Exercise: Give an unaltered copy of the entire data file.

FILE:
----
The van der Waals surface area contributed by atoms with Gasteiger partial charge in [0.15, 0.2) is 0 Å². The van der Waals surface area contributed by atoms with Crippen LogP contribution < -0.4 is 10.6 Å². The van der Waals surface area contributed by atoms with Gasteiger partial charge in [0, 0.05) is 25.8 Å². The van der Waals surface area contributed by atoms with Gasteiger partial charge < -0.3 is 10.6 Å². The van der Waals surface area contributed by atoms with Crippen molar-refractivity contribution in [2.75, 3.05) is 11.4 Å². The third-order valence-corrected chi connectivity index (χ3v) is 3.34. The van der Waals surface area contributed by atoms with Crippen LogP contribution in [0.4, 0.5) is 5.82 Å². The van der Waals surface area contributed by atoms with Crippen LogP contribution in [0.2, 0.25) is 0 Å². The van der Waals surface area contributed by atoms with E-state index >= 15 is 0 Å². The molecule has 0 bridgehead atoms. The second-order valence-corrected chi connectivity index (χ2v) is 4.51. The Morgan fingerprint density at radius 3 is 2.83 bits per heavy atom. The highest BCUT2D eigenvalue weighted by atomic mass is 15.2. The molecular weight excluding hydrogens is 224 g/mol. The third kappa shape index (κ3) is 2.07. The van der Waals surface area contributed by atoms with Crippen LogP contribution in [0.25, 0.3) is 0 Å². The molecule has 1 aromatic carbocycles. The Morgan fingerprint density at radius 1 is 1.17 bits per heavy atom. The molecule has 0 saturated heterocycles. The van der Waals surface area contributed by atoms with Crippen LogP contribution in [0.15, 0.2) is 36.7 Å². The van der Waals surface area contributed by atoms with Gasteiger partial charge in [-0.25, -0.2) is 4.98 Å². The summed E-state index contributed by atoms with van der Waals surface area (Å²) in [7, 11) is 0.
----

The van der Waals surface area contributed by atoms with Gasteiger partial charge in [0.15, 0.2) is 0 Å². The van der Waals surface area contributed by atoms with Crippen LogP contribution < -0.4 is 10.6 Å². The van der Waals surface area contributed by atoms with Gasteiger partial charge in [0, 0.05) is 25.8 Å². The van der Waals surface area contributed by atoms with Gasteiger partial charge < -0.3 is 10.6 Å². The van der Waals surface area contributed by atoms with Crippen molar-refractivity contribution in [2.75, 3.05) is 11.4 Å². The third-order valence-corrected chi connectivity index (χ3v) is 3.34. The van der Waals surface area contributed by atoms with Crippen LogP contribution in [0.4, 0.5) is 5.82 Å². The van der Waals surface area contributed by atoms with Crippen LogP contribution in [0.2, 0.25) is 0 Å². The van der Waals surface area contributed by atoms with E-state index >= 15 is 0 Å². The molecule has 0 bridgehead atoms. The second-order valence-corrected chi connectivity index (χ2v) is 4.51. The Morgan fingerprint density at radius 3 is 2.83 bits per heavy atom. The highest BCUT2D eigenvalue weighted by atomic mass is 15.2. The molecular weight excluding hydrogens is 224 g/mol. The third kappa shape index (κ3) is 2.07. The van der Waals surface area contributed by atoms with Crippen LogP contribution in [0.25, 0.3) is 0 Å². The molecule has 1 aromatic carbocycles. The Morgan fingerprint density at radius 1 is 1.17 bits per heavy atom. The molecule has 0 saturated heterocycles. The van der Waals surface area contributed by atoms with Crippen LogP contribution in [0.15, 0.2) is 36.7 Å². The van der Waals surface area contributed by atoms with Gasteiger partial charge in [-0.25, -0.2) is 4.98 Å². The summed E-state index contributed by atoms with van der Waals surface area (Å²) in [7, 11) is 0.